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What Qualifications Does a Mediator Need?

by Alaska Judicial Council
August 1998
Qualifications refer to the amount and type of training, education and experience possessed by a mediator. In some states, courts or legislatures impose training or experience standards on mediators who practice in state- or court-funded mediation programs. In most states, a person can offer private mediation services without taking a class, passing a test or having a special license or certification. In reality, however, many private mediators, and most of those who work for or are associated with mediation organizations and programs, have some training or experience.

Most independent mediation programs impose their own training or experience standards on mediators. For example, community mediation centers often require their volunteers to complete a certain amount of mediation training before handling cases. Some national and local mediation membership organizations set training and experience requirements and ethical standards for their practicing members (refer to the resources section at the end of this brochure for more information). One national non-profit mediator organization, the Academy of Family Mediators, is working to develop a voluntary performance-based certification program.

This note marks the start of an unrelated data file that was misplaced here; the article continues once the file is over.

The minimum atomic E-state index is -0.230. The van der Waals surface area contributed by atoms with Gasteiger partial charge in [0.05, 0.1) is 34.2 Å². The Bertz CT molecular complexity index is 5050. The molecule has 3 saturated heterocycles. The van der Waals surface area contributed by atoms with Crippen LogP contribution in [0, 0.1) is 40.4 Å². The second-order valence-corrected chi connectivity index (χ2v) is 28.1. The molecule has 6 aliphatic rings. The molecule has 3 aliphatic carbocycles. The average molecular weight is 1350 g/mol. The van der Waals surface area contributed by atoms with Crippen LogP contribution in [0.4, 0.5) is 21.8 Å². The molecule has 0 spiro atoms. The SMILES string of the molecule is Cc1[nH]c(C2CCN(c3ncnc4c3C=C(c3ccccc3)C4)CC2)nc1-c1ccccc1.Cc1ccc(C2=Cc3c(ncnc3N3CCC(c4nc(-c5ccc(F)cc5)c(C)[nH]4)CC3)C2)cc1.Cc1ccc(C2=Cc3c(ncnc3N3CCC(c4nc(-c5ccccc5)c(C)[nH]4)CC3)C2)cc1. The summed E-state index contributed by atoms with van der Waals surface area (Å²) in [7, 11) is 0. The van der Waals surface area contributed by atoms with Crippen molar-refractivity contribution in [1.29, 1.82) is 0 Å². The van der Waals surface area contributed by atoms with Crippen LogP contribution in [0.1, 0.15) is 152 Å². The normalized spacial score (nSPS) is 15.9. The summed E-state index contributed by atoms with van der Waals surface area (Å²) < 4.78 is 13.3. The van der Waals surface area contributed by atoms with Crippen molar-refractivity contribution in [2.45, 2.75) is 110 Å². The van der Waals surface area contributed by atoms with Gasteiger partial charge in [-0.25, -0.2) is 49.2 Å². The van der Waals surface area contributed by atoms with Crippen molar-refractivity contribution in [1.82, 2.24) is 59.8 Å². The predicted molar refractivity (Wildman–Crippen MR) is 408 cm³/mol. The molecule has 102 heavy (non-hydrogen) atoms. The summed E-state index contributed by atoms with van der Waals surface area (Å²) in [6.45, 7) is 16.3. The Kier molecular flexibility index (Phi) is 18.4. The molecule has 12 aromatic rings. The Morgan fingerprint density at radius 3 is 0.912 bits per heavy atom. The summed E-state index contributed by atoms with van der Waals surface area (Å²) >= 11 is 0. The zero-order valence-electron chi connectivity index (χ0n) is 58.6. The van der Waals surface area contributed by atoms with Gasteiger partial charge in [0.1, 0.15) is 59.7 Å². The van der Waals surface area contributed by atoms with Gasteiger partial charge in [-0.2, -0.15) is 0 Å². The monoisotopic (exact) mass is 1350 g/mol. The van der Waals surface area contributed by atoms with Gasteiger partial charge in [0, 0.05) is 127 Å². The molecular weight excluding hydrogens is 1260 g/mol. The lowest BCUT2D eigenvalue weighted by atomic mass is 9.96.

Many mediation-referral services impose training, experience or other requirements on mediators who wish to be included on their rosters. For example, the American Arbitration Association requires mediators listed on its mediation panel to complete an AAA training course, receive recommendations from the trainers, and successfully complete an apprenticeship.

The information on this page has been excerpted from the
Consumer's Guide to Mediation
published by the Alaska Judicial Council,
with funding from the State Justice Institute.